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JAXA, Commercial Partners Develop Metal Mesh for Onboard Deployable Reflectors

By Doug Messier
Parabolic Arc
January 27, 2021
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Artist image of deployable reflector using metal mesh. (Credit: JAXA)

TOKYO, January 26, 2021 (JAXA PR) — Japan Aerospace Exploration Agency (JAXA), Taiyo Wire Cloth Co., Ltd, NGK Insulators, Ltd., Technosolver Corporation, and Koyo Materica Corporation have jointly developed a metal mesh for onboard deployable reflectors that has achieved a dramatic cut in costs.

In order to realize faster communications speeds, next generation communications satellites need to be able to work with high frequency band, which necessitates large deployable reflectors. Conventionally, the metal mesh of the antennas have been made from gold plated Molybdenum wire, which is a mixed metal of precious metal and rare metal and therefore difficult to obtain and very costly. To cut costs, the five organizations have jointly developed a new metal mesh.

New metal mesh (Credit: Taiyo Wire Cloth)

The new metal mesh is made from Zirconium Copper wire and fabricated by tricot weaving. It is light weight, flexible, and has excellent electrical reflection properties at the high frequency band of Ka (30 GHz). Zirconium Copper wire has characteristics similar to Molybdenum wire and is applicable to metal mesh. On top of this, Zirconium Copper wire is strong enough to be fabricated into a metal mesh without gold plating. These two reasons make it possible to dramatically cut cost compared with conventional metal mesh.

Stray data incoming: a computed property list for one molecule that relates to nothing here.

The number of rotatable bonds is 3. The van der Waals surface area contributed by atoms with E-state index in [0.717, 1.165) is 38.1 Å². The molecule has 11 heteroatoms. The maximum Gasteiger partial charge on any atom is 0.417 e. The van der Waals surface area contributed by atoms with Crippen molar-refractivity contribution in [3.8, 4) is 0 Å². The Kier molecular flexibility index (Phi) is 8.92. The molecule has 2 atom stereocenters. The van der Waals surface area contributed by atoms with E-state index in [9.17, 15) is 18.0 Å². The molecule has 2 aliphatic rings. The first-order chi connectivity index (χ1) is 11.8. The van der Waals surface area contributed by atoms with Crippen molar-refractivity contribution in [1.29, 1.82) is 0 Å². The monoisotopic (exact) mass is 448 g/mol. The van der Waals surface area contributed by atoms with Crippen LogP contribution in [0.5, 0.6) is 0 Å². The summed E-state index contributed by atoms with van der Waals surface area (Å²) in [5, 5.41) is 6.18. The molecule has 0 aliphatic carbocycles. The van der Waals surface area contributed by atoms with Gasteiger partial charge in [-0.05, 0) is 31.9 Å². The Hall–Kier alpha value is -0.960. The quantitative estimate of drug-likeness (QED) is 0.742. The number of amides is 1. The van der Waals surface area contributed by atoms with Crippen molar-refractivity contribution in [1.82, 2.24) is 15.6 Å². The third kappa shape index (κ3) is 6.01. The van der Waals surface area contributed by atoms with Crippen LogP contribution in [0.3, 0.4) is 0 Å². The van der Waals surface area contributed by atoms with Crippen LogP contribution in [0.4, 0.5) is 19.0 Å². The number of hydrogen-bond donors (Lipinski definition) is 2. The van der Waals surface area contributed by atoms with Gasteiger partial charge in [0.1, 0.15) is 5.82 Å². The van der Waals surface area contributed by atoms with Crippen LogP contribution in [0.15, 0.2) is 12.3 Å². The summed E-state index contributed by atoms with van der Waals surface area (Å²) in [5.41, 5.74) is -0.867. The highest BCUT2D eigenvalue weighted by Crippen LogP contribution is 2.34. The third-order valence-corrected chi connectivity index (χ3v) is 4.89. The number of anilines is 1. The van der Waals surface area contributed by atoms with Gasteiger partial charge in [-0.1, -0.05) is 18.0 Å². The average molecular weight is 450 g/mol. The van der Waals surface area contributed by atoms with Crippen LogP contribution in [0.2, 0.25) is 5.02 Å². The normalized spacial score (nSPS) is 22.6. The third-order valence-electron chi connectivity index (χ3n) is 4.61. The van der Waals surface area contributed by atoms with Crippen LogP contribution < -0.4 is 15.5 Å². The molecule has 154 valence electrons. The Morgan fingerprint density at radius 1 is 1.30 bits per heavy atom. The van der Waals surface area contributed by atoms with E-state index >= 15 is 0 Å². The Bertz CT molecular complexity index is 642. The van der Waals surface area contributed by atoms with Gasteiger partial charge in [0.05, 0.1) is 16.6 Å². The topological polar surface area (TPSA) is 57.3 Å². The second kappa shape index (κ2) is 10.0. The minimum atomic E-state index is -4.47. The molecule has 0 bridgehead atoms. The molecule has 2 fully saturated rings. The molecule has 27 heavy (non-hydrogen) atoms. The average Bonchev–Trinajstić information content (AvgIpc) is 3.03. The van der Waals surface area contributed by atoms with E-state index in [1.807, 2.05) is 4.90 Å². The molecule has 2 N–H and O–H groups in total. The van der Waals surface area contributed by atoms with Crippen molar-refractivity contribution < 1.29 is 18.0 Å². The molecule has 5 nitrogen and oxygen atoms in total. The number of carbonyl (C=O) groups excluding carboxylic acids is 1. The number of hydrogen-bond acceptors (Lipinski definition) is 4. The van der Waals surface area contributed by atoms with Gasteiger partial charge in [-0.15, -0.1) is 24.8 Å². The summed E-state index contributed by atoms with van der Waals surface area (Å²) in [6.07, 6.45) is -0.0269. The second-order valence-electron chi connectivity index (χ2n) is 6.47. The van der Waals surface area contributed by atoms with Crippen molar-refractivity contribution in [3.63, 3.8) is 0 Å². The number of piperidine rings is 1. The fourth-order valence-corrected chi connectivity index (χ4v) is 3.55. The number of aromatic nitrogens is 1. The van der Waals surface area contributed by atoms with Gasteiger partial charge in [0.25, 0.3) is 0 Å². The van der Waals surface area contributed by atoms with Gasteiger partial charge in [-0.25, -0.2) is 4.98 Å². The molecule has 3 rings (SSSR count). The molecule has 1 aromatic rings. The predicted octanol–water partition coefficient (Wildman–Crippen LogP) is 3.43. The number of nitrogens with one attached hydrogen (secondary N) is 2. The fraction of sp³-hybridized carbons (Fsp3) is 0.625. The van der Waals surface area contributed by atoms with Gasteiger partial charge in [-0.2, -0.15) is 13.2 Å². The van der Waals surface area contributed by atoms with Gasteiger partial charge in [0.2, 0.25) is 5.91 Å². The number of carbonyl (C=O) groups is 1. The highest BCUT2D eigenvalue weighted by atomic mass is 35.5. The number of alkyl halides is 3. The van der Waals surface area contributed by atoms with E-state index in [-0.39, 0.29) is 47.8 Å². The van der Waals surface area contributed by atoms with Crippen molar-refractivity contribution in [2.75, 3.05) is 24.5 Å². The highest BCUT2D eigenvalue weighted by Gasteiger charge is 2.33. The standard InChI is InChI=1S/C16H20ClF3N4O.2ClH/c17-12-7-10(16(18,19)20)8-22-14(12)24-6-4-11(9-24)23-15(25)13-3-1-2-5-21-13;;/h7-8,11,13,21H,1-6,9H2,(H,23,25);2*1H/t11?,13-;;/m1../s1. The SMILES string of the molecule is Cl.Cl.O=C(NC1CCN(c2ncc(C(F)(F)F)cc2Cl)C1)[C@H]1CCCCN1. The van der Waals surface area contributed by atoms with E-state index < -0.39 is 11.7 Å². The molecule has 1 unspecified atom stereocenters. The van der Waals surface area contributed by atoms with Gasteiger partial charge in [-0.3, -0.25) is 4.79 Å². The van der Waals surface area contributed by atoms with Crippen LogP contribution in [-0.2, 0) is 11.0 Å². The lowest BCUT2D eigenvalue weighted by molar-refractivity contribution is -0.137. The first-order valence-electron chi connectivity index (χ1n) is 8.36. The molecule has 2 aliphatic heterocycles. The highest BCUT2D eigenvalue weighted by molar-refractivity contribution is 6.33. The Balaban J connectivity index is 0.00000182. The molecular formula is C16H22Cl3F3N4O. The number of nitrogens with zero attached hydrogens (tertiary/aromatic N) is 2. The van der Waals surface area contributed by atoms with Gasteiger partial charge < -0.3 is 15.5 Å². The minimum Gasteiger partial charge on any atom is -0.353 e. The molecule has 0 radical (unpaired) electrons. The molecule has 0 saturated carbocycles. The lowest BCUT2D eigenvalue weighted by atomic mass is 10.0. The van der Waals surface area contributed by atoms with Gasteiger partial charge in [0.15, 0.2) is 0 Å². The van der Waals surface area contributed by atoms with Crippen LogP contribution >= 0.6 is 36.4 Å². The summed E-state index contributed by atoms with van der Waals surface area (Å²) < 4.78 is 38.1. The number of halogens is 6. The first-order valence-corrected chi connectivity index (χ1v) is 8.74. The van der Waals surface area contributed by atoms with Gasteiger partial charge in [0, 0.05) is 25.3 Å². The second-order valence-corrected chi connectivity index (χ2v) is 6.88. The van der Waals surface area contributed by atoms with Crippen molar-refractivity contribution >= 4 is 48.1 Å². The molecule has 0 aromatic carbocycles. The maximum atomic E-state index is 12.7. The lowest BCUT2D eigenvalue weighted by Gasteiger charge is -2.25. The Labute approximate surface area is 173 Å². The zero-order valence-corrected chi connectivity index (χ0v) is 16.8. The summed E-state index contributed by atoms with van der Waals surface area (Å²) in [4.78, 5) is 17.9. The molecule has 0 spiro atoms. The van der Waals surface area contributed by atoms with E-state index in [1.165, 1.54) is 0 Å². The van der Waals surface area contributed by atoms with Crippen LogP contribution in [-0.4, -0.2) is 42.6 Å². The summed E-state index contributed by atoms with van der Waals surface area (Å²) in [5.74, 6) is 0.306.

The new metal mesh is expected to be applied primarily to next generation communications satellites and SAR (synthetic apature radar) satellites, both of which use deployable reflectors to improve satellite capabilities.

Taiyo Wire Cloth Co., Ltd, and three other corporations are planning to make the new metal mesh available on the market for commercial satellites.

Related Links

Taiyo Wire Cloth Co., Ltd.


One response to “JAXA, Commercial Partners Develop Metal Mesh for Onboard Deployable Reflectors”

  1. Robert G. Oler says:


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